The SCC were in evidence. They were expressed to supplement or amend the GCC and, where there was a conflict, to prevail over the GCC. They provided inter alia for ICC arbitration in respect of all disputes arising in connection with the contract (GCC 10.2); for specific details of the "Shipping and other Documents to be furnished by the Supplier" (GCC 13.1); if goods were to be supplied from abroad, for payment by cash against goods or by letter of credit "at Supplier's option" (GCC 16.1); and for the provision of a "performance security" (GCC 18.1). The SCC further provided:

"The inspections and tests shall be: The Manufacturer shall carry out all routine tests prior to shipment in the presence of the Purchaser's Representative/designated independent inspector as may be prescribed by the latter to the successful bidder, after Acceptance of offer" (GCC 26.1); and "The inspections and tests shall be conducted at: the Factory" (GCC 26.2).

7

As to 2(d), the "Technical and Financial Proposals dated 19 January 2010" were not in evidence in their entirety. However it was apparent that in its bid APS had identified the proposed manufacturer as Ningo Blunt International Trade Co Ltd. There was in evidence one request for clarification issued by the CEB, namely Clarification No 2, together with APS' reply to the request. The request referred to APS' bid document and included these requests:

"a. Please provide the manufacturer's name, models and types of all Lamps proposed as per the manufacturer's/supplier's catalog;

b. Please provide the ELI/EST certificate for each of the above proposed models/types.

c. Please submit the Manufacturer's Authorisation Form duly signed by the Manufacturer…"

8

APS' replied to the request for Clarification No 2 under cover of an email of 8 February 2010, which referred to Philips but made it clear that Philips was not the contract manufacturer. Thus it stated:

"(a)…Philips (China) Investment Company Limited is the brand owner… In the present tendering process, we would be supplying OEM/ODM product for CEB Mauritius out of a plant manufacturing for Philips and satisfying technical and performance requirements with minor deviations as per specifications laid down in the technical documents. However if you require specifically Philips brand on a co-branding exercise with the CEB, we will be happy to assess supply…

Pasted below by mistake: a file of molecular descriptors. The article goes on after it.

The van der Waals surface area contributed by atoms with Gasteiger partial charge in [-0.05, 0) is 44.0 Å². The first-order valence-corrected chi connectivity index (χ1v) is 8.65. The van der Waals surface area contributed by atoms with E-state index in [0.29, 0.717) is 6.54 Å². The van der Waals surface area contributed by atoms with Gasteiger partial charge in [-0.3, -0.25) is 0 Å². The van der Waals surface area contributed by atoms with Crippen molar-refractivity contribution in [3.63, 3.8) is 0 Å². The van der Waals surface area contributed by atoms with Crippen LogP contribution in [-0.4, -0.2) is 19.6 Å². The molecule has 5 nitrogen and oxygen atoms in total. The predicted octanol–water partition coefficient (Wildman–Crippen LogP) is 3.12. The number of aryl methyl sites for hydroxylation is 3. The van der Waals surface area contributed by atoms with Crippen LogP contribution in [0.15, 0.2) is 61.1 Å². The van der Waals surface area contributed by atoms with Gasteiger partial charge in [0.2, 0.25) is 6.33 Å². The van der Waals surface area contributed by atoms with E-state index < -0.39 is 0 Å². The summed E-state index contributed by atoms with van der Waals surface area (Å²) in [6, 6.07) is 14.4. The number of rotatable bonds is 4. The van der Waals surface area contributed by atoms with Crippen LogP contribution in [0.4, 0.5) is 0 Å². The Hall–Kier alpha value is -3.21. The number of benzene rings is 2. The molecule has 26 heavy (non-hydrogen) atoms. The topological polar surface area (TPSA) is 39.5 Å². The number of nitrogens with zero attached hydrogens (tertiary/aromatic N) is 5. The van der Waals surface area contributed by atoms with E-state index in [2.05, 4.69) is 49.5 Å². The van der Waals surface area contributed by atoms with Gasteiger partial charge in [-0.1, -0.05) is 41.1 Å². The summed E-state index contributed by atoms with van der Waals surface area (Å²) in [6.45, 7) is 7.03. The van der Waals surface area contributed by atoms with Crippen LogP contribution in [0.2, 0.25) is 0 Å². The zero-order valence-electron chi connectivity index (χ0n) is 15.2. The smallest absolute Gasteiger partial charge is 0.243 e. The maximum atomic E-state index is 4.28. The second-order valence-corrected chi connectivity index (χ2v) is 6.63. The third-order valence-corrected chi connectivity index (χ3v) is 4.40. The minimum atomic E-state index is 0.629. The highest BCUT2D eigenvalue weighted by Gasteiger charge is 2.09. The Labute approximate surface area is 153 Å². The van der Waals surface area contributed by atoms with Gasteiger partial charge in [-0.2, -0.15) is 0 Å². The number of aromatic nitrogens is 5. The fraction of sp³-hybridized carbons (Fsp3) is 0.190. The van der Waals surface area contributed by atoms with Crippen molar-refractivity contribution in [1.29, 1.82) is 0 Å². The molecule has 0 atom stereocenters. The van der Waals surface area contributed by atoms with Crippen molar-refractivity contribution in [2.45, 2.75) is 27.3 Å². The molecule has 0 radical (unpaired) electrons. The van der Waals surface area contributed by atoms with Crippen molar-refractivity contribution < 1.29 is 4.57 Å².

(b)… You would notice that the contract manufacturer is not listed as an ELI certified supplier, however the products they produce are certified and Philips has independently tested the product under their application. If you require more details you can contact by e-mail Ms …

(c) We deal with Philips…We also deal with the contract manufacturer directly…

An ODM (original design manufacturer) is a company which designs and manufactures a product which is specified and eventually branded by another firm for sale. Such companies allow the brand firm to produce (either as a supplement or solely) without having to engage in the organization or running of a factory. A primary attribute of this business model is that the ODM owns and designs in-house the products that are branded by the buying firm. This is in contrast to a contract manufacturer or CM.

The letter of credit
9

The letter of credit was issued by Standard Bank and notified to APS on 27 September 2010. It was not suggested that it was not in conformity with the contract. It was described as Irrevocable Transferable and the Applicable Rules were described as UCP Latest Version. The date and place of expiry were stated to be "101230 Port Louis Mauritius". The date of expiry was thus 30 December 2010. The amount was US$763,725. Partial shipments and transhipment were allowed. The place of taking in charge or receipt was given as South Africa and/or Asia and the place of final destination or delivery was Port Louis, Mauritius. The latest date of shipment was 30 November 2010. The documents required were set out in detail and the period of presentation was said to be within 15 days after shipment date but within the validity of the credit. There was no requirement for any certificate of inspection or similar document to be presented to the bank. The credit was advised through and negotiated at Mauritius Commercial Bank Ltd ("MCB") who were in fact APS's bankers.

Relevant events before and at the application on 15 November 2010
10

The goods were manufactured by Sichuan CB Light Co Ltd ("Sichuan Light"). On 23 September 2010 the MCB provided the CEB with a performance guarantee for APS. In early October there were email exchanges between APS and the CEB about delivery in which Mr Dookhee of APS gave an indication of delivery dates and the CEB asked if the delivery could be "sped up" so that the first container reached them by the end of October. On 18 October MCB notified Standard Bank that the letter of credit had been partially transferred to CB Light to the extent of US$ 613,800. On that day Mr Dookhee said by email that, subject to space, the first container should be leaving within 12 to 14 days and that the CEB's agent should be able to check the finished goods "in the southern city of foshan in guangdong province either in xiaolan or guzhen". He added that the agent would need to meet him in either Guangzhou or...